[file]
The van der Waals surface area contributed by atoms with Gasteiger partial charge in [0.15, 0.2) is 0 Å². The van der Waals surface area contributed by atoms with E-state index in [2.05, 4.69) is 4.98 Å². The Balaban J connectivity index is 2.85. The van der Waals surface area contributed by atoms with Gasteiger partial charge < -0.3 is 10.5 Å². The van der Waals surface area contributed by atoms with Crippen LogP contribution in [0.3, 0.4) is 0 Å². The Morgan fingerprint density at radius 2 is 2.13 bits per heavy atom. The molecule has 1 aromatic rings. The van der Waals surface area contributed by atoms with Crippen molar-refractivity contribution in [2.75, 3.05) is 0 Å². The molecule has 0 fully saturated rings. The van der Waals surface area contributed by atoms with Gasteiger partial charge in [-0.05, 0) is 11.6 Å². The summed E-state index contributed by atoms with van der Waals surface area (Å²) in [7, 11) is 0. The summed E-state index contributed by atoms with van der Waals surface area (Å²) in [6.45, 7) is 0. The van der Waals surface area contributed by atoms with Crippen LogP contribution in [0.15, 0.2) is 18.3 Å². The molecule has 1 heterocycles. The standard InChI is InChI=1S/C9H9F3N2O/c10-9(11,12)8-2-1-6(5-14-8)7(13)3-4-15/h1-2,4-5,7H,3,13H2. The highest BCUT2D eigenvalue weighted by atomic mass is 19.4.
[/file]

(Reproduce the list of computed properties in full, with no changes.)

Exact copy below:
The van der Waals surface area contributed by atoms with Gasteiger partial charge in [0.15, 0.2) is 0 Å². The van der Waals surface area contributed by atoms with E-state index in [2.05, 4.69) is 4.98 Å². The Balaban J connectivity index is 2.85. The van der Waals surface area contributed by atoms with Gasteiger partial charge < -0.3 is 10.5 Å². The van der Waals surface area contributed by atoms with Crippen LogP contribution in [0.3, 0.4) is 0 Å². The Morgan fingerprint density at radius 2 is 2.13 bits per heavy atom. The molecule has 1 aromatic rings. The van der Waals surface area contributed by atoms with Crippen molar-refractivity contribution in [2.75, 3.05) is 0 Å². The molecule has 0 fully saturated rings. The van der Waals surface area contributed by atoms with Gasteiger partial charge in [-0.05, 0) is 11.6 Å². The summed E-state index contributed by atoms with van der Waals surface area (Å²) in [7, 11) is 0. The summed E-state index contributed by atoms with van der Waals surface area (Å²) in [6.45, 7) is 0. The van der Waals surface area contributed by atoms with Crippen LogP contribution in [0.15, 0.2) is 18.3 Å². The molecule has 1 heterocycles. The standard InChI is InChI=1S/C9H9F3N2O/c10-9(11,12)8-2-1-6(5-14-8)7(13)3-4-15/h1-2,4-5,7H,3,13H2. The highest BCUT2D eigenvalue weighted by atomic mass is 19.4.